When organizers of the Vancouver Jewish Film Festival select the films they will screen, timeliness is probably among the considerations. They could hardly have known they would hit the nail on the head so perfectly with One Rock Three Religions. The film explores the contending claims for the world’s most in-demand religious real estate: that which Jews call the Temple Mount.
The site of the First and Second Temples, the latter destroyed by the Romans after 70 CE, is also the location of al-Aqsa Mosque and the Dome of the Rock, holy sites for Muslims. The Western Wall, adjacent to the Temple Mount, known to Muslims as Haram al-Sharif, is the holiest site on earth for the Jewish people. The Temple Mount also holds significance for Christians. This is not breaking news.
But the 58-member executive board of UNESCO, the United Nations Educational, Scientific and Cultural Organization, earlier this month passed a resolution – with 24 countries in favor, 32 against or abstaining and two absent – that uses language that exclusively recognizes the Muslim history of the area, implicitly erasing Jewish and Christian claims to the space. (Canada is not part of the board.)
Denying Jewish claims to the Temple Mount is not breaking news, either. This form of historical erasure has been going on for decades.
In the film, Rabbi Marvin Hier, founder of the Simon Wiesenthal Centre in Los Angeles and a rabbi emeritus of Vancouver’s Schara Tzedeck, notes that the supreme Muslim authority in Jerusalem published for decades a visitor’s guide to the site. From 1924 until 1953, the guidebook made clear that the location was indisputably the site of Jewish temples. The 1954 iteration of the guide omitted the Jewish connection to the holy place for the first time. Some Arab and Palestinian figures, including Yasser Arafat and Mahmoud Abbas, have made it their business to deny the historical and archeological truth ever since. The denial of a Jewish connection to Jerusalem has come to coexist with the denial of Jews to a right to self-determination in our unceded ancestral territory, as part of a global phenomenon of denying Jewish history.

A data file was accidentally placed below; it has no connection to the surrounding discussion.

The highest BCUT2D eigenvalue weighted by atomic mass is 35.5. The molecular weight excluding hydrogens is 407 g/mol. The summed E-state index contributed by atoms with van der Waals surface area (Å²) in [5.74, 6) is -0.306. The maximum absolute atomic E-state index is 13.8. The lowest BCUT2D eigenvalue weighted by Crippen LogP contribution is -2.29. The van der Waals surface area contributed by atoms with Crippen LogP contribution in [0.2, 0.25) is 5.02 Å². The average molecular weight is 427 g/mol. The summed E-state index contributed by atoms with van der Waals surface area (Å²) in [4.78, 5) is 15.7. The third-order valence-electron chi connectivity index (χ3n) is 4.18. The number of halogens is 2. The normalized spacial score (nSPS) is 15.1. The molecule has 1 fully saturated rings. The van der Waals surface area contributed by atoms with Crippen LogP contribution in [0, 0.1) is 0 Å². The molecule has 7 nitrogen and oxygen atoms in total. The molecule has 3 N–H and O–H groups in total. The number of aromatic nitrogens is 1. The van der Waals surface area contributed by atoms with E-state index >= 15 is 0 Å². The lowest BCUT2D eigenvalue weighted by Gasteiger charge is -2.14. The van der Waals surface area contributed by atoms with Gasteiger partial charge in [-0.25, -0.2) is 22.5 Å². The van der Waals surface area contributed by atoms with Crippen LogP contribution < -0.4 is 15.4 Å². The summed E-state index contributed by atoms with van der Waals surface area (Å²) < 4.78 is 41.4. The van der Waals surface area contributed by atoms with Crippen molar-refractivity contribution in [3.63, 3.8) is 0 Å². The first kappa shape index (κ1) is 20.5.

It may be naïve to get on our high horses and pretend that UNESCO’s appalling denial of Jewish (and Christian) connections to the Temple Mount is some new low in global attitudes toward Israel. This is nonsense, certainly, but only on a continuum of nonsense that defines the anti-Israel movement globally.
We can take some solace in the fact that the vote was not passed by a majority. As well, on the positive side, this “theatre of the absurd,” as Israeli Prime Minister Binyamin Netanyahu called it, at least forced the hands of a few leaders, including Italian Prime Minister Matteo Renzi, who promised to find out why his country’s representative abstained from the vote. Even UNESCO’s own director-general, Irina Bokova, said: “Jerusalem is the sacred city of the three monotheistic religions – Judaism, Christianity and Islam.… To deny, conceal or erase any of the Jewish, Christian or Muslim traditions undermines the integrity of the site, and runs counter to the reasons that justified its inscription on the UNESCO World Heritage list.”
In the end, it all amounts to bubkes for Israel. Israel will continue to provide, as the VJFF film demonstrated, access to all religious sites for all peoples, to say nothing of continuing to be the educational, scientific and cultural exemplar it is. If only UNESCO contributed as much.